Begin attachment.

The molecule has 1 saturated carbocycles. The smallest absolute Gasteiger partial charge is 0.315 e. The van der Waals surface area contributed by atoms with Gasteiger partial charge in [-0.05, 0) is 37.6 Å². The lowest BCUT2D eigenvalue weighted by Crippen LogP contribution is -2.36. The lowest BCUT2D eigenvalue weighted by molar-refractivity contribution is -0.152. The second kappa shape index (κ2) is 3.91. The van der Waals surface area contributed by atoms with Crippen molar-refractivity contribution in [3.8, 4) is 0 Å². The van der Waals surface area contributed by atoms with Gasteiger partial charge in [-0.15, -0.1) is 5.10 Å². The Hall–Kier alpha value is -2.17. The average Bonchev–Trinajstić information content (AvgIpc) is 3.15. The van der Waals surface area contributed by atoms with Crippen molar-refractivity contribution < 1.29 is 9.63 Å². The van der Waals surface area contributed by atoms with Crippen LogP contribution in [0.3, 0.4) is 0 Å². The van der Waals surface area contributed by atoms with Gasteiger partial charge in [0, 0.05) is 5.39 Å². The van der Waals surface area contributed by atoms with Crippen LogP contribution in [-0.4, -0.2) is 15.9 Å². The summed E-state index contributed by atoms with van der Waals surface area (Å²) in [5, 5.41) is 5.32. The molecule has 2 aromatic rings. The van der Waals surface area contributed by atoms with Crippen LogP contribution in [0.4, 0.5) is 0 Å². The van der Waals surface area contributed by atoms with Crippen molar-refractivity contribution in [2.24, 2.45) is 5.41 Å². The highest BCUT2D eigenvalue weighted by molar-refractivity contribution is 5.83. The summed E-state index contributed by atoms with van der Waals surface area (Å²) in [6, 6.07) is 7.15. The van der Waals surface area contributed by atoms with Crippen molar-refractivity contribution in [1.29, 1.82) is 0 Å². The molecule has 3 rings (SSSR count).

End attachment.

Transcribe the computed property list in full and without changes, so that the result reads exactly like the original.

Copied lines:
The molecule has 1 saturated carbocycles. The smallest absolute Gasteiger partial charge is 0.315 e. The van der Waals surface area contributed by atoms with Gasteiger partial charge in [-0.05, 0) is 37.6 Å². The lowest BCUT2D eigenvalue weighted by Crippen LogP contribution is -2.36. The lowest BCUT2D eigenvalue weighted by molar-refractivity contribution is -0.152. The second kappa shape index (κ2) is 3.91. The van der Waals surface area contributed by atoms with Crippen molar-refractivity contribution in [3.8, 4) is 0 Å². The van der Waals surface area contributed by atoms with Gasteiger partial charge in [-0.15, -0.1) is 5.10 Å². The Hall–Kier alpha value is -2.17. The average Bonchev–Trinajstić information content (AvgIpc) is 3.15. The van der Waals surface area contributed by atoms with Crippen molar-refractivity contribution < 1.29 is 9.63 Å². The van der Waals surface area contributed by atoms with Crippen LogP contribution in [0.3, 0.4) is 0 Å². The van der Waals surface area contributed by atoms with Gasteiger partial charge in [0, 0.05) is 5.39 Å². The van der Waals surface area contributed by atoms with Crippen LogP contribution in [-0.4, -0.2) is 15.9 Å². The summed E-state index contributed by atoms with van der Waals surface area (Å²) in [5, 5.41) is 5.32. The molecule has 2 aromatic rings. The van der Waals surface area contributed by atoms with Crippen LogP contribution in [0.4, 0.5) is 0 Å². The van der Waals surface area contributed by atoms with Crippen molar-refractivity contribution in [2.24, 2.45) is 5.41 Å². The highest BCUT2D eigenvalue weighted by molar-refractivity contribution is 5.83. The summed E-state index contributed by atoms with van der Waals surface area (Å²) in [6, 6.07) is 7.15. The van der Waals surface area contributed by atoms with Crippen molar-refractivity contribution in [1.29, 1.82) is 0 Å². The molecule has 3 rings (SSSR count).